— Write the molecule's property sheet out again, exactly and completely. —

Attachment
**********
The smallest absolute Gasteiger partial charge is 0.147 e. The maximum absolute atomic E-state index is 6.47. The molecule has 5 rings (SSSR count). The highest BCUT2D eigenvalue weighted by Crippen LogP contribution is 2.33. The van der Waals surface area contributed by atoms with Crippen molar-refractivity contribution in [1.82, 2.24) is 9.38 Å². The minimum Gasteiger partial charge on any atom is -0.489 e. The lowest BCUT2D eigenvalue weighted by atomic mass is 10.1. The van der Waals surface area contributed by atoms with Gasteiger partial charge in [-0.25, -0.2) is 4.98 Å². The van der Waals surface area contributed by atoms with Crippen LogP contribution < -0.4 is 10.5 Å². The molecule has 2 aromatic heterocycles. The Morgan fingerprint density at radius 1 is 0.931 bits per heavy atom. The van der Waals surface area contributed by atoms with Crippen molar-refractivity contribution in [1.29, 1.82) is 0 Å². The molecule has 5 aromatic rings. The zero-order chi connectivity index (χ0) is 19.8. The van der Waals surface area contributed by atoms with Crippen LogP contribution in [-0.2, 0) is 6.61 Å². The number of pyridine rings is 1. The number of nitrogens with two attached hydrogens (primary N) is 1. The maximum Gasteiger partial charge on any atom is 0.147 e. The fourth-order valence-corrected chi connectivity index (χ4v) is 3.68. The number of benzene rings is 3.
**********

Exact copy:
The smallest absolute Gasteiger partial charge is 0.147 e. The maximum absolute atomic E-state index is 6.47. The molecule has 5 rings (SSSR count). The highest BCUT2D eigenvalue weighted by Crippen LogP contribution is 2.33. The van der Waals surface area contributed by atoms with Crippen molar-refractivity contribution in [1.82, 2.24) is 9.38 Å². The minimum Gasteiger partial charge on any atom is -0.489 e. The lowest BCUT2D eigenvalue weighted by atomic mass is 10.1. The van der Waals surface area contributed by atoms with Gasteiger partial charge in [-0.25, -0.2) is 4.98 Å². The van der Waals surface area contributed by atoms with Crippen LogP contribution < -0.4 is 10.5 Å². The molecule has 2 aromatic heterocycles. The Morgan fingerprint density at radius 1 is 0.931 bits per heavy atom. The van der Waals surface area contributed by atoms with Crippen molar-refractivity contribution in [1.29, 1.82) is 0 Å². The molecule has 5 aromatic rings. The zero-order chi connectivity index (χ0) is 19.8. The van der Waals surface area contributed by atoms with Crippen LogP contribution in [-0.2, 0) is 6.61 Å². The number of pyridine rings is 1. The number of nitrogens with two attached hydrogens (primary N) is 1. The maximum Gasteiger partial charge on any atom is 0.147 e. The fourth-order valence-corrected chi connectivity index (χ4v) is 3.68. The number of benzene rings is 3.